Airborne Toluene Detection Using Metal-Organic Frameworks
E Gulcay-Ozcan and P Iacomi and G Maurin and S Devautour-Vinot, ACS APPLIED MATERIALS & INTERFACES (2022).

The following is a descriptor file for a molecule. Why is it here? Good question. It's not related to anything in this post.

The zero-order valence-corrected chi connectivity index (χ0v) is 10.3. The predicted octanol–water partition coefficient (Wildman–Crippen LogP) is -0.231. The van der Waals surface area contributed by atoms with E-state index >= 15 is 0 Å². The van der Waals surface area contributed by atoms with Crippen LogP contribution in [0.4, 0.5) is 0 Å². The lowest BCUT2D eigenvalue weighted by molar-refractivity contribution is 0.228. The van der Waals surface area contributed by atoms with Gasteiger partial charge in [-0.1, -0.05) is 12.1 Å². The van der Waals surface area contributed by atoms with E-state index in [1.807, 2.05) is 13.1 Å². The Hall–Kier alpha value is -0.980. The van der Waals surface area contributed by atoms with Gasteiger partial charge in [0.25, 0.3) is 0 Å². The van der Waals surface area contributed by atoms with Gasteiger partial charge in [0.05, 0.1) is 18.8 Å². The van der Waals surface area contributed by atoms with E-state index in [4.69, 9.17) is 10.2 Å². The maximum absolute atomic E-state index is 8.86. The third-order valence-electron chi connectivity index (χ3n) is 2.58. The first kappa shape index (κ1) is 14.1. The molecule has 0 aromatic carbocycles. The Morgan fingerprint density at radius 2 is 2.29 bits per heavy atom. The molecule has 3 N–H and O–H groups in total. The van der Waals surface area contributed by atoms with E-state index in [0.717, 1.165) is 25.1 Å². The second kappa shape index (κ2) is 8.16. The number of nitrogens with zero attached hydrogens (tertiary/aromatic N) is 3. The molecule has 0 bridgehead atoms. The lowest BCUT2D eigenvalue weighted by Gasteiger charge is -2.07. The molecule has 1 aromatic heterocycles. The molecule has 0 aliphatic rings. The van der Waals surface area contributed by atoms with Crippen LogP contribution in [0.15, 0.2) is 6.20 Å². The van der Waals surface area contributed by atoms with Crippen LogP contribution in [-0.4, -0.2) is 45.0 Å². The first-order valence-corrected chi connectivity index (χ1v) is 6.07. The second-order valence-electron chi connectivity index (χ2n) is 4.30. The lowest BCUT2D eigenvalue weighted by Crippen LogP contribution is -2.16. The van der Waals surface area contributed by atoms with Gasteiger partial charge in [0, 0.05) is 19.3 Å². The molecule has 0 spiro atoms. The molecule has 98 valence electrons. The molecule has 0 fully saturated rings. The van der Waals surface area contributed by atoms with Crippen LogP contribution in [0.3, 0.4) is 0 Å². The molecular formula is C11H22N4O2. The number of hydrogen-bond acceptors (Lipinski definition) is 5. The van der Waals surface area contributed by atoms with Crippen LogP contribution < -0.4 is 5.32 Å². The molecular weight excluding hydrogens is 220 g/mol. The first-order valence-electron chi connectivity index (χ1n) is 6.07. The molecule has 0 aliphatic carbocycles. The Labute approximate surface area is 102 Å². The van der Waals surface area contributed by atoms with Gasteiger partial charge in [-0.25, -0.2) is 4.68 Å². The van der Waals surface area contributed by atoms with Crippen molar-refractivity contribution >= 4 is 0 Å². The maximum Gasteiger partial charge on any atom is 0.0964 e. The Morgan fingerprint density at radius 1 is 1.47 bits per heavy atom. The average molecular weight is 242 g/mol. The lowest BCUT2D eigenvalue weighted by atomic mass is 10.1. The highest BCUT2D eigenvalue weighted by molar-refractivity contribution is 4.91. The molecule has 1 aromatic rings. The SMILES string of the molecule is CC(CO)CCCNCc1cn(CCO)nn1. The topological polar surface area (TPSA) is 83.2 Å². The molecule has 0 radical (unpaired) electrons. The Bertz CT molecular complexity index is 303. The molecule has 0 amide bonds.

The pollution of indoor air is a major worldwide concern in our modern society for people's comfort, health, and safety. In particular, toluene, present in many substances including paints, thinners, candles, leathers, cosmetics, inks, and glues, affects the human health even at very low concentrations throughout its action on the central nervous system. Its prevalence in many workplace environments can fluctuate considerably, which led to firm regulation with exposure limits varying between 50 and 400 ppm depending on exposure time. This therefore requires the development of technologies for an accurate detection of this contaminant. Metal-organic frameworks have been proposed as promising candidates to detect and monitor a series of molecules at even extremely low concentrations owing to the high tunability of their functionality. Herein, a high-throughput Monte Carlo screening approach was devised to identify the best MOFs from the computation-ready, experimental (CoRE) metal-organic framework (MOF) density-derived electrostatic and chemical (DDEC) database for the selective capture of toluene from air at room temperature, with the consideration of a ternary mixture composed of extremely low-level concentration of toluene (10 ppm) in oxygen and nitrogen to mimic the composition of air. An aluminum MOF, DUT-4, with channel-like micropores was identified as an excellent candidate for the selective adsorption of toluene from air with a predicted adsorption uptake of 0.5 g/g at 10 ppm concentration and room temperature. The toluene adsorption behavior of DUT-4 at low equivalent concentrations, alongside its sensing performance, was further experimentally investigated by its incorporation in a quartz crystal microbalance sensor, confirming the promises of DUT-4. Decisively, the resulting high sensitivity and fast kinetics of our developed sensor highlight the applicability of this hand-in-hand computational-experimental methodology to porous material screening for sensing applications.
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